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Title: Isolating novel antibodies against difficult targets using next generation antibody phage display
Author: Reader, Rose H.
ISNI:       0000 0004 7971 470X
Awarding Body: University of Nottingham
Current Institution: University of Nottingham
Date of Award: 2019
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Phage display bypasses the immune response by bringing the entire immune repertoire to a target antigen, in vitro. The coupling of antibody phage display and next generation sequencing (NGS) has the potential to revolutionise the discovery of novel antibodies. In this study, next generation antibody phage display (NGAPD) strategies were devised to identify novel antibodies against conformational epitopes on the enzyme phytase, and against the hapten phytic acid. These were notably difficult targets and previous immunisation attempts for phytic acid have not demonstrated any immune response for hybridoma or the production of immune phage display libraries. This study used naïve human scFv and camelid VHH phage display libraries and it was therefore more difficult to identify potential binders due to a lack of bias towards the targets within a high level of antibody diversity. Following phage panning, the read depth provided by NGS facilitates the identification of novel ligands from within a diverse sub-library, and thus the study also aimed to optimise the use of NGS with naïve phage display libraries. The NGS approach was used in comparison with conventional colony picking. The colony picking approach successfully identified phage-fusion binders against the three targets, however when expressed as antibody-MBP fusions the binding activities were lost. The NGS data analysis involved ranking candidates using a Z score followed by further, highly stringent sorting analyses designed to remove nonspecific ligands. Major challenges involved rescuing scFv candidates from their sub-libraries; this was later resolved with the use of the camelid VHH library that uses a single antibody framework. The NGAPD concluded with a range of NGS candidates synthesised from the final VHH experiment. The candidates were cloned in a single step into a pMAL expression system using inverse PCR. Finally, the NGS candidates were expressed as MBP fusions; however no binding activity was detected. The final section of the study considered alternative bioinformatics analysis strategies for NGS data that have been used in the literature for both antibodies and peptides and also suggested novel enrichment profiles as a means of identifying selection dependant ligands. The VHH NGS data was reassessed based solely on candidate frequency and enrichment throughout panning. A selection of antibody candidates were identified by both bioinformatics methods for phytase, suggesting that the original NGS analysis strategy was successfully identifying promising candidates that were more likely to be conformation specific.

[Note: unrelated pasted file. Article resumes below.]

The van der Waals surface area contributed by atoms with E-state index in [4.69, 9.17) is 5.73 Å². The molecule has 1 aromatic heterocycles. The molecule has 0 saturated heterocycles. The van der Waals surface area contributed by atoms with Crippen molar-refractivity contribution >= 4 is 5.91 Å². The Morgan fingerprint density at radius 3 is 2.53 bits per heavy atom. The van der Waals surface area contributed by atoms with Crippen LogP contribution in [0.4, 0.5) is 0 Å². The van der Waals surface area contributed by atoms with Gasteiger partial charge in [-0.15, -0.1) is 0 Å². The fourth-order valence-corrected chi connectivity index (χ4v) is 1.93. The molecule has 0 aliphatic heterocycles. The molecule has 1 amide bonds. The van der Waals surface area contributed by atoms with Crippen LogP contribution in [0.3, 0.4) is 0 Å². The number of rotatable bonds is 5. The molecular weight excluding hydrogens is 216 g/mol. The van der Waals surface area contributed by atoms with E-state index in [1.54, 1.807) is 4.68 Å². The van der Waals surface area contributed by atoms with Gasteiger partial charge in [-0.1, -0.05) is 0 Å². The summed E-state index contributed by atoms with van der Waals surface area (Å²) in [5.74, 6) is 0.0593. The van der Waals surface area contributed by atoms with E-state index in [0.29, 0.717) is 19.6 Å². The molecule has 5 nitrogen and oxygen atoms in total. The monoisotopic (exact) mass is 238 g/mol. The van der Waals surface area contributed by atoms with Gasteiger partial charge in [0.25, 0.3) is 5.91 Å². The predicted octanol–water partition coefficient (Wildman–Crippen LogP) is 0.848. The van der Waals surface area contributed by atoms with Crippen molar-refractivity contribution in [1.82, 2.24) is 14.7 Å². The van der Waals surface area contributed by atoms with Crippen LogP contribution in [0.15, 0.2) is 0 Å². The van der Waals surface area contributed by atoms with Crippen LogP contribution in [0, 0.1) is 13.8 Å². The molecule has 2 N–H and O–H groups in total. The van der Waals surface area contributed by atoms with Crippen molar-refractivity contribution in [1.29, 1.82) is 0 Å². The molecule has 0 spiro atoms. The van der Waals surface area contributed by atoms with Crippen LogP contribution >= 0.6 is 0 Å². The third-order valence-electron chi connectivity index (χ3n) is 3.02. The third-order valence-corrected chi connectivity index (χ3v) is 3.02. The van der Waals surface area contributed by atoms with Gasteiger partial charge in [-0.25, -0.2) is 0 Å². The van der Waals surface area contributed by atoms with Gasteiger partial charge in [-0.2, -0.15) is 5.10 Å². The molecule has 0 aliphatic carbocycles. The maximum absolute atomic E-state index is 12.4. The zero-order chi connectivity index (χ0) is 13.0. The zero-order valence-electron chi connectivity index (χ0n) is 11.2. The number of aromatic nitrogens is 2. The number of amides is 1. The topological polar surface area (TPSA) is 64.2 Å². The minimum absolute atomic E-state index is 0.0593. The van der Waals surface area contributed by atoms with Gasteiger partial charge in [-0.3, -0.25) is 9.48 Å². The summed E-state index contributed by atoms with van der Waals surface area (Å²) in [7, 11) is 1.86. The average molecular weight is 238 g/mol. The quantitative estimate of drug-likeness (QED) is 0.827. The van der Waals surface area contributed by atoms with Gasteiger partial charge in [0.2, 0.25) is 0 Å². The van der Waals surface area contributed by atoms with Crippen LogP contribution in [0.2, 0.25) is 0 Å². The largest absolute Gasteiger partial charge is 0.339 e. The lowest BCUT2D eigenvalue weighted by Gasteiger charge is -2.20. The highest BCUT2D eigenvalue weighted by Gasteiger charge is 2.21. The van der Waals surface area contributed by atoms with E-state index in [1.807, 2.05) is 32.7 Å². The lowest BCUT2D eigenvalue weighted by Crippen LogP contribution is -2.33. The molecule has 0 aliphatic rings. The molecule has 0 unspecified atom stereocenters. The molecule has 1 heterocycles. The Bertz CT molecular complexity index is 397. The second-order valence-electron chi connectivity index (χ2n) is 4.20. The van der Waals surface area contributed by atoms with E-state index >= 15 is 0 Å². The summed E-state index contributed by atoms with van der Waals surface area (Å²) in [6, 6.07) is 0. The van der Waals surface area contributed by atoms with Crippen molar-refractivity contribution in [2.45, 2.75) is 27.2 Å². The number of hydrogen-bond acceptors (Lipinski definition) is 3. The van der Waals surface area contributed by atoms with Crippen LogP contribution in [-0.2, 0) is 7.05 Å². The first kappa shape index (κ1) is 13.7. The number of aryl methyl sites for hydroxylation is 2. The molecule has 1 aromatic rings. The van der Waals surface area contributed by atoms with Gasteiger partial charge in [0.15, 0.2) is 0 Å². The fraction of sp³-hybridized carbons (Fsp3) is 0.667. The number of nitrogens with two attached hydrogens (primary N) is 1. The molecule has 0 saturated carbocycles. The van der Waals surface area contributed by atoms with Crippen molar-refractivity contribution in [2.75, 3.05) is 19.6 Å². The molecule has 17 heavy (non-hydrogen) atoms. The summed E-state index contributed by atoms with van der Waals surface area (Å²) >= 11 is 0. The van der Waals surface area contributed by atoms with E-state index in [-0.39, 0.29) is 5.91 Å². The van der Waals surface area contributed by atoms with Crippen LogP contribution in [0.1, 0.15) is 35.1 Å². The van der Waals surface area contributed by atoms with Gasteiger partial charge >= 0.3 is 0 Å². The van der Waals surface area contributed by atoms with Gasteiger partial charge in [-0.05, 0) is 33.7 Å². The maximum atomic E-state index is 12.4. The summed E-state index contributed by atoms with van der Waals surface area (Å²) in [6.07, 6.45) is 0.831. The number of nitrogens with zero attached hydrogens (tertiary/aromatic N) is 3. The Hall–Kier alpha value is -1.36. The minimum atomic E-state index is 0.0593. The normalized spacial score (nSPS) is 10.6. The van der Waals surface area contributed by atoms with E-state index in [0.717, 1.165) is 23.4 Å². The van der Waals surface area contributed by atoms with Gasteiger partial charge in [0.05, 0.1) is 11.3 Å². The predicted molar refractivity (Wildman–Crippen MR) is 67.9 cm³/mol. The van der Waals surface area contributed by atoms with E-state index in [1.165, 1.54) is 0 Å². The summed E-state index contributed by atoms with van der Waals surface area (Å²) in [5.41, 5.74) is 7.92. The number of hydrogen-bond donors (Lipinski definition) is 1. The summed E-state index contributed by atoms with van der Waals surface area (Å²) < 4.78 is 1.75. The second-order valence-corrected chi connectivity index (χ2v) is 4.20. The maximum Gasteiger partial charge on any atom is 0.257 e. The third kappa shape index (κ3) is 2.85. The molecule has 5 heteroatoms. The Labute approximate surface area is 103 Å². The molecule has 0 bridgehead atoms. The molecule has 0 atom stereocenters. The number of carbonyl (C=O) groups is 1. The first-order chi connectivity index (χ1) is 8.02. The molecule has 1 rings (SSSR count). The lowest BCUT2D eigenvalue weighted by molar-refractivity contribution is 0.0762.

Supervisor: Not available Sponsor: Not available
Qualification Name: Thesis (Ph.D.) Qualification Level: Doctoral
EThOS ID:  DOI: Not available
Keywords: QR180 Immunology